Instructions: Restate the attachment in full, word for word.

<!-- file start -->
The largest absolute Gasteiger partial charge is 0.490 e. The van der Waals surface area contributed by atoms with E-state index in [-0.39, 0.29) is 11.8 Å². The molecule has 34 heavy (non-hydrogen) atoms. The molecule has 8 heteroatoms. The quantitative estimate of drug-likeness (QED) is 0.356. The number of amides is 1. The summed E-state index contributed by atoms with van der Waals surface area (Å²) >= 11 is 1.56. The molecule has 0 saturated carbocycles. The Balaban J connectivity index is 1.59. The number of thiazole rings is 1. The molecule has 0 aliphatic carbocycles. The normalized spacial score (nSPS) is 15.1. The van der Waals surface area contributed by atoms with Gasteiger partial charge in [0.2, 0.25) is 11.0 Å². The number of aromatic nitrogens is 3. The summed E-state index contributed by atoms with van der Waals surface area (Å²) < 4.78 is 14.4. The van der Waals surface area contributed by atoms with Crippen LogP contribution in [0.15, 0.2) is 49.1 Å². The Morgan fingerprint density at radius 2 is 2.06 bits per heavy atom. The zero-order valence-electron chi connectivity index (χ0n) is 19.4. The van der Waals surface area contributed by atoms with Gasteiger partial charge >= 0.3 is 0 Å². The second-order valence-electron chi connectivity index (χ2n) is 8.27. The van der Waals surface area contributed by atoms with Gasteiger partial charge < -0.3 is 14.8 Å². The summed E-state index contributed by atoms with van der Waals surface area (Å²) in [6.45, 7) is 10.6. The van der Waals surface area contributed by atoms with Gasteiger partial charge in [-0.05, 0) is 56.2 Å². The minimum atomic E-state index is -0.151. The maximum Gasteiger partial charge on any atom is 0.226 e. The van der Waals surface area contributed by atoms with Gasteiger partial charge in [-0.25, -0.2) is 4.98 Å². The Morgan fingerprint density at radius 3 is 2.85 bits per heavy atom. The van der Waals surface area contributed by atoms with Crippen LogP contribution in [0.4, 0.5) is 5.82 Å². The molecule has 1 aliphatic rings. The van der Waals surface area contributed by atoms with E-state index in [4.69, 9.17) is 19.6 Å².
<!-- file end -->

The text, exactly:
The largest absolute Gasteiger partial charge is 0.490 e. The van der Waals surface area contributed by atoms with E-state index in [-0.39, 0.29) is 11.8 Å². The molecule has 34 heavy (non-hydrogen) atoms. The molecule has 8 heteroatoms. The quantitative estimate of drug-likeness (QED) is 0.356. The number of amides is 1. The summed E-state index contributed by atoms with van der Waals surface area (Å²) >= 11 is 1.56. The molecule has 0 saturated carbocycles. The Balaban J connectivity index is 1.59. The number of thiazole rings is 1. The molecule has 0 aliphatic carbocycles. The normalized spacial score (nSPS) is 15.1. The van der Waals surface area contributed by atoms with Gasteiger partial charge in [0.2, 0.25) is 11.0 Å². The number of aromatic nitrogens is 3. The summed E-state index contributed by atoms with van der Waals surface area (Å²) < 4.78 is 14.4. The van der Waals surface area contributed by atoms with Crippen LogP contribution in [0.15, 0.2) is 49.1 Å². The Morgan fingerprint density at radius 2 is 2.06 bits per heavy atom. The zero-order valence-electron chi connectivity index (χ0n) is 19.4. The van der Waals surface area contributed by atoms with Gasteiger partial charge >= 0.3 is 0 Å². The second-order valence-electron chi connectivity index (χ2n) is 8.27. The van der Waals surface area contributed by atoms with Gasteiger partial charge < -0.3 is 14.8 Å². The summed E-state index contributed by atoms with van der Waals surface area (Å²) in [6.45, 7) is 10.6. The van der Waals surface area contributed by atoms with Gasteiger partial charge in [-0.05, 0) is 56.2 Å². The minimum atomic E-state index is -0.151. The maximum Gasteiger partial charge on any atom is 0.226 e. The van der Waals surface area contributed by atoms with Gasteiger partial charge in [-0.25, -0.2) is 4.98 Å². The Morgan fingerprint density at radius 3 is 2.85 bits per heavy atom. The van der Waals surface area contributed by atoms with Crippen LogP contribution in [0.4, 0.5) is 5.82 Å². The molecule has 1 aliphatic rings. The van der Waals surface area contributed by atoms with E-state index in [4.69, 9.17) is 19.6 Å².